It’s kind of as if you can’t do a favor for a friend because you’ll get fired from your job, they may not like it, but they will get it. By letting things run unchecked you’re going to be dealing with a much more hostile group. So it’s best to take the path of least resistance; it’ll pay off in the long run. You’ll gain trust from the publishers, developers, and more importantly the consumer.


What About Bad Blood?

Now obviously, the media won’t get everything right all the time. Everyone is human, and no one is perfect. Unfortunately, all we can do is try to continuously improve. That being said, there will be times when the media and the developers don’t see eye to eye. What happens then?

Well, first of all answer this: when someone has something negative to say about you, how do you react? Do you get upset and argue, or do you ignore them? How about keeping your head down and letting them have a field day? If you’ve been put in this position as a developer, you should know that the right protocol for this is a little different, if not humbling. As it turns out, the best way to handle criticism is to tell people they’re right when they’re right. If they’re not, find a compromise. Otherwise, know when to let go.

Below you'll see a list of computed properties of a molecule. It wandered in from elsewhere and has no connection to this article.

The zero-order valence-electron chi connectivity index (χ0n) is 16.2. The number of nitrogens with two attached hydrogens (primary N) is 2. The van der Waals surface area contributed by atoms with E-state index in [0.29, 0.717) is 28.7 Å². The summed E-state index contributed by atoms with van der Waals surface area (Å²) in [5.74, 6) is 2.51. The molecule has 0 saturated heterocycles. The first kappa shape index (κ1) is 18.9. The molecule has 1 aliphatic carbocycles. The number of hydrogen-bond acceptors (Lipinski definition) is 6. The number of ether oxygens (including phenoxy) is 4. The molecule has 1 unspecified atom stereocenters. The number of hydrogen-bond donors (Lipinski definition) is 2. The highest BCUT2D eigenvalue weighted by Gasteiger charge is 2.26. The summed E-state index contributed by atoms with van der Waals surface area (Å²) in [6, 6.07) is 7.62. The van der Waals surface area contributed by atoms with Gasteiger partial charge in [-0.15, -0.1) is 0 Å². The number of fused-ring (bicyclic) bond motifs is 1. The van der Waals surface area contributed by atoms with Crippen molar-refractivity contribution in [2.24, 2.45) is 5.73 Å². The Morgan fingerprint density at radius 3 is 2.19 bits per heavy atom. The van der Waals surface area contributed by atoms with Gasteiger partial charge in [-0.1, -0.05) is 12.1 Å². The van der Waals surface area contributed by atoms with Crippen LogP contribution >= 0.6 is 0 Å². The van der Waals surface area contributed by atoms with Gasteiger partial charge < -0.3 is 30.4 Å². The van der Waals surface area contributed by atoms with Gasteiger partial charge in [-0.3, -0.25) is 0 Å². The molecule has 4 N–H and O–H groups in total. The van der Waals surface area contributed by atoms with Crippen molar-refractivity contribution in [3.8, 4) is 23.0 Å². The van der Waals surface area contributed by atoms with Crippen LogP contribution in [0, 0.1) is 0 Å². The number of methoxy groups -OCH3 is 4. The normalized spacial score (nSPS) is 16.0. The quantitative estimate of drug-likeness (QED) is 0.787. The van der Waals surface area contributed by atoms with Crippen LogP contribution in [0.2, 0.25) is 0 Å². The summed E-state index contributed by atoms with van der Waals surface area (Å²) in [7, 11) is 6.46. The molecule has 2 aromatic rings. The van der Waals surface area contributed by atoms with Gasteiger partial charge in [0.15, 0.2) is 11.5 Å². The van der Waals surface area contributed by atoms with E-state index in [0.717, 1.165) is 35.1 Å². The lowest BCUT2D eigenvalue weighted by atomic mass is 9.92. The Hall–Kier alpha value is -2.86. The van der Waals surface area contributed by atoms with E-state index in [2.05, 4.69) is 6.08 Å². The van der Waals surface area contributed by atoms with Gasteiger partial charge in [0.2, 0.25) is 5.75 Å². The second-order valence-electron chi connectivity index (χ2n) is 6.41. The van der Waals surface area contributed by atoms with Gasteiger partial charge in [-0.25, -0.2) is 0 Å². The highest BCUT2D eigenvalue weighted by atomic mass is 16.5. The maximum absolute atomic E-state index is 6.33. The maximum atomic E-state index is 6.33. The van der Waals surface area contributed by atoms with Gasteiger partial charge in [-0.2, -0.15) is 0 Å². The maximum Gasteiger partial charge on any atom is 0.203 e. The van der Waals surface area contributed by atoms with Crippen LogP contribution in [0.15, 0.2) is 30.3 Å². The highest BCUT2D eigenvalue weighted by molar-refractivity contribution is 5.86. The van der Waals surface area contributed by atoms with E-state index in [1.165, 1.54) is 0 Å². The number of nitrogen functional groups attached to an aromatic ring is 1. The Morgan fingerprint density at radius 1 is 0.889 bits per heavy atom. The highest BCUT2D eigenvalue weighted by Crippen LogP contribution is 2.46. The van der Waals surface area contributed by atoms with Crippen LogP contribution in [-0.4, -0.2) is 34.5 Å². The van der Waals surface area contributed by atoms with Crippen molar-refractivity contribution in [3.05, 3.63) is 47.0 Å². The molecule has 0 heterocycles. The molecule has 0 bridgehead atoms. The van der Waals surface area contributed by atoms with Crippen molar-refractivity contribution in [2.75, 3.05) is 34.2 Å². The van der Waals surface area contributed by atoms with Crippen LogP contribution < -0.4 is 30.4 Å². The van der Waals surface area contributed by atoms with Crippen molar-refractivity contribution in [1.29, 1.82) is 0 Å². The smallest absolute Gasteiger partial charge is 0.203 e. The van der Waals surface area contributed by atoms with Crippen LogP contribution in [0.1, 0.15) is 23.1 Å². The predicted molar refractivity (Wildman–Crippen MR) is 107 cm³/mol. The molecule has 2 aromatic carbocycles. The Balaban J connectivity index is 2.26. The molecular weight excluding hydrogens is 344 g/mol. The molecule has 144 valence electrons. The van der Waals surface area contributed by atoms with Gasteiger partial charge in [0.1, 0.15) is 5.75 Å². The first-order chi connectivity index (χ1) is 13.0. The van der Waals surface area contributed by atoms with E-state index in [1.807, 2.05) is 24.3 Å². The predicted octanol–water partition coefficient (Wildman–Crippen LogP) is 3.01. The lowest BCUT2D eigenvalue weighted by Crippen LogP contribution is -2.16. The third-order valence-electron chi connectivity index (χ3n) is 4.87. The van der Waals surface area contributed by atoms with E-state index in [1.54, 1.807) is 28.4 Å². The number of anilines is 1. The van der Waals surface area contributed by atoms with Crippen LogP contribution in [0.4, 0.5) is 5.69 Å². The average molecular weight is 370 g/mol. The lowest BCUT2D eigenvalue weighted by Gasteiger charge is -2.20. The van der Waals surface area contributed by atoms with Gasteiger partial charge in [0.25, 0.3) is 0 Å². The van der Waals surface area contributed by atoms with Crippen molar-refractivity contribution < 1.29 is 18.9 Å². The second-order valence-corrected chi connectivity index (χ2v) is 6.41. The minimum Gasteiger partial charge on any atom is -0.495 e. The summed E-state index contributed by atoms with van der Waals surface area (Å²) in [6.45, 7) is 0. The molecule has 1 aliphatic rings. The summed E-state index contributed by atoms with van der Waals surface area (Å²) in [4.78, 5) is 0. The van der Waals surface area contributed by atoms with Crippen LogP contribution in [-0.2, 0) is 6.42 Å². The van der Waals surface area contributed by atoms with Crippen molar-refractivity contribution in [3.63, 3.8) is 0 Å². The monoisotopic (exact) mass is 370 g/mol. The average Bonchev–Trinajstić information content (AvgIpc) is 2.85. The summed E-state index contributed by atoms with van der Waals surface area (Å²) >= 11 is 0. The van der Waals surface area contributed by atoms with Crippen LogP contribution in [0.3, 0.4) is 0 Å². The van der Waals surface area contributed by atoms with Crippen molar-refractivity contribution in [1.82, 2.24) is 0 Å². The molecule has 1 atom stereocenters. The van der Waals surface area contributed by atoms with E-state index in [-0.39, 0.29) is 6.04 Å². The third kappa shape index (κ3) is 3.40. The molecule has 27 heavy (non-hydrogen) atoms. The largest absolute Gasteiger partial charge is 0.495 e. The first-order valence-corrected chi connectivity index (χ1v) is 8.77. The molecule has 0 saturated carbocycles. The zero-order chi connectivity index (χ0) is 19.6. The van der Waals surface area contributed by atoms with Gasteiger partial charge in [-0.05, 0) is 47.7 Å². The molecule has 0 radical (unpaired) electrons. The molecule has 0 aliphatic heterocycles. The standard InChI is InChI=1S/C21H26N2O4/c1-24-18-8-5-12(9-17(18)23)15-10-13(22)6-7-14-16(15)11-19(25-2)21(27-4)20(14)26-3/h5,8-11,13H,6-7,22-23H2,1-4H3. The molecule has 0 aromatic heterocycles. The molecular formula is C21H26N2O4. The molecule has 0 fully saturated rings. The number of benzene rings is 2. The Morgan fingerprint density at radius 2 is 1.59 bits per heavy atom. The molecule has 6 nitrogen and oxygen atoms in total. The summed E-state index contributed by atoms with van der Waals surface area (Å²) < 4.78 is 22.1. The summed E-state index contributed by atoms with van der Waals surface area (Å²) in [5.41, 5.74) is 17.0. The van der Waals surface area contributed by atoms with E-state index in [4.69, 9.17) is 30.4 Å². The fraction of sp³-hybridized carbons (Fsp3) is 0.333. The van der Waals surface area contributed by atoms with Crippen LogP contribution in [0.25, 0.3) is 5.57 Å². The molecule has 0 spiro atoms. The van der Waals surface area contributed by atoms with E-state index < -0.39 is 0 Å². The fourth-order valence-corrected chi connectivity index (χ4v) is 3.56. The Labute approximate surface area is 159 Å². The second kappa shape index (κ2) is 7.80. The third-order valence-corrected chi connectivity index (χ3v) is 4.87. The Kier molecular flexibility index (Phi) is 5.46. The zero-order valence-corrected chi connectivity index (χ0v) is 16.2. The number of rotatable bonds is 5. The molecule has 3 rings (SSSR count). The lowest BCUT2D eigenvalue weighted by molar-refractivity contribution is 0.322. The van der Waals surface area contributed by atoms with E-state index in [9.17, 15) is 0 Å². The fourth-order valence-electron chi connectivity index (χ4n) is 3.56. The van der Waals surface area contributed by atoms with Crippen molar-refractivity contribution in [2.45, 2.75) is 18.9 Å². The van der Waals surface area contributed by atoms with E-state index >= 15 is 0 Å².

But there’s more to it, isn’t there? Not only is the human ego a complex force that makes you want to defend yourself, it’s also a matter of knowing what to do when. When is it time to cave and give players something they want, and how should one go about it?

In this half of the article we’re going to break down some examples of handling criticism poorly, in a variety of ways, in the hopes of learning from their mistakes. We’re also going to discuss the right protocol, and highlight some studios and developers that did exceptionally. Let’s dive in.


Walk the Tightrope

First and foremost, while it might be instinctual to defend your views, opinions, and yes, your game, there are times when everyone’s opinion is entirely different than yours.

For instance, Hello Games will forever be known as the studio that failed to deliver on their promises. When the accusations of false advertising began flying, things got a little heated for the games studio. Steam received 23 complaints about roughly 10 different features that were promised, but not delivered, based on the ads for No Man’s Sky.

In response, Hello Games defended themselves saying the game was procedurally generated, hence why it didn’t exactly match the ads.

“This computer process embodied algorithms that determined, for example, the probability of a player encountering a creature with a particular physiology, exhibiting a particular behavior or existing in a particular habitat.”

Of course, this was the response to the Advertising Standards Authority, or ASA. Publicly, however, they acknowledged players by stating:

“The discussion around No Man’s Sky since release has been intense and dramatic…Positive or negative feedback, you have been heard and that will truly help to make this a better game for everyone.”